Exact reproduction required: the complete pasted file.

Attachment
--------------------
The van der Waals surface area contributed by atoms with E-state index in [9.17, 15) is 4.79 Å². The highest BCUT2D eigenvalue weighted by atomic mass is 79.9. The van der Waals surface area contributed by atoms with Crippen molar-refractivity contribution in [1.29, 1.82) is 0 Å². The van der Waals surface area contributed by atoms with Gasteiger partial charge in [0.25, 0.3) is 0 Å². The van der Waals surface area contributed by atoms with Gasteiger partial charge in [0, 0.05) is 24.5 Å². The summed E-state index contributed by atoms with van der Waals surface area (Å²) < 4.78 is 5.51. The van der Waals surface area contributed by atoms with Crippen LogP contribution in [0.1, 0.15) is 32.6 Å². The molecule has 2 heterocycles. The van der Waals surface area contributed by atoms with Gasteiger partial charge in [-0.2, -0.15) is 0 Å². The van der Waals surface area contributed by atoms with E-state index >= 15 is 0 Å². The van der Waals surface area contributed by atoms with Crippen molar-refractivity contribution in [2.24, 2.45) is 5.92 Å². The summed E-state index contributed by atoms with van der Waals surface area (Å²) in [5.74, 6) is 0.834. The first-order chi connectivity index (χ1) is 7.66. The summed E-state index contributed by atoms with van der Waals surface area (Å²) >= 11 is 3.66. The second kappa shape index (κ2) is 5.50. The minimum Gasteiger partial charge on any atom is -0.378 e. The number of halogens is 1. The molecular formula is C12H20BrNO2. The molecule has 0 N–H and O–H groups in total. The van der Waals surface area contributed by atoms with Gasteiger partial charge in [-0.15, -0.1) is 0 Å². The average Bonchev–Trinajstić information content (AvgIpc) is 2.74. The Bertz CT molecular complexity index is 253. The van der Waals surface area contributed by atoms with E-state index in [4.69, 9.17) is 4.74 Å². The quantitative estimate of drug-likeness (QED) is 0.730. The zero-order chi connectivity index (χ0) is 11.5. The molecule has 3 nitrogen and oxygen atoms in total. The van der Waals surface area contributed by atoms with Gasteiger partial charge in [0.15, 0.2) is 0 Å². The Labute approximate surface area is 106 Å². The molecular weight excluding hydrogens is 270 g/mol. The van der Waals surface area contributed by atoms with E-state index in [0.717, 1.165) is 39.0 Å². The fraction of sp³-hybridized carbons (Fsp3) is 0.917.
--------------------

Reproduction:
The van der Waals surface area contributed by atoms with E-state index in [9.17, 15) is 4.79 Å². The highest BCUT2D eigenvalue weighted by atomic mass is 79.9. The van der Waals surface area contributed by atoms with Crippen molar-refractivity contribution in [1.29, 1.82) is 0 Å². The van der Waals surface area contributed by atoms with Gasteiger partial charge in [0.25, 0.3) is 0 Å². The van der Waals surface area contributed by atoms with Gasteiger partial charge in [0, 0.05) is 24.5 Å². The summed E-state index contributed by atoms with van der Waals surface area (Å²) < 4.78 is 5.51. The van der Waals surface area contributed by atoms with Crippen LogP contribution in [0.1, 0.15) is 32.6 Å². The molecule has 2 heterocycles. The van der Waals surface area contributed by atoms with Gasteiger partial charge in [-0.2, -0.15) is 0 Å². The van der Waals surface area contributed by atoms with E-state index >= 15 is 0 Å². The van der Waals surface area contributed by atoms with Crippen molar-refractivity contribution in [2.24, 2.45) is 5.92 Å². The summed E-state index contributed by atoms with van der Waals surface area (Å²) in [5.74, 6) is 0.834. The first-order chi connectivity index (χ1) is 7.66. The summed E-state index contributed by atoms with van der Waals surface area (Å²) >= 11 is 3.66. The second kappa shape index (κ2) is 5.50. The minimum Gasteiger partial charge on any atom is -0.378 e. The number of halogens is 1. The molecular formula is C12H20BrNO2. The molecule has 0 N–H and O–H groups in total. The van der Waals surface area contributed by atoms with Gasteiger partial charge in [-0.15, -0.1) is 0 Å². The average Bonchev–Trinajstić information content (AvgIpc) is 2.74. The Bertz CT molecular complexity index is 253. The van der Waals surface area contributed by atoms with E-state index in [4.69, 9.17) is 4.74 Å². The quantitative estimate of drug-likeness (QED) is 0.730. The zero-order chi connectivity index (χ0) is 11.5. The molecule has 3 nitrogen and oxygen atoms in total. The van der Waals surface area contributed by atoms with Gasteiger partial charge in [0.15, 0.2) is 0 Å². The Labute approximate surface area is 106 Å². The molecular weight excluding hydrogens is 270 g/mol. The van der Waals surface area contributed by atoms with E-state index in [0.717, 1.165) is 39.0 Å². The fraction of sp³-hybridized carbons (Fsp3) is 0.917.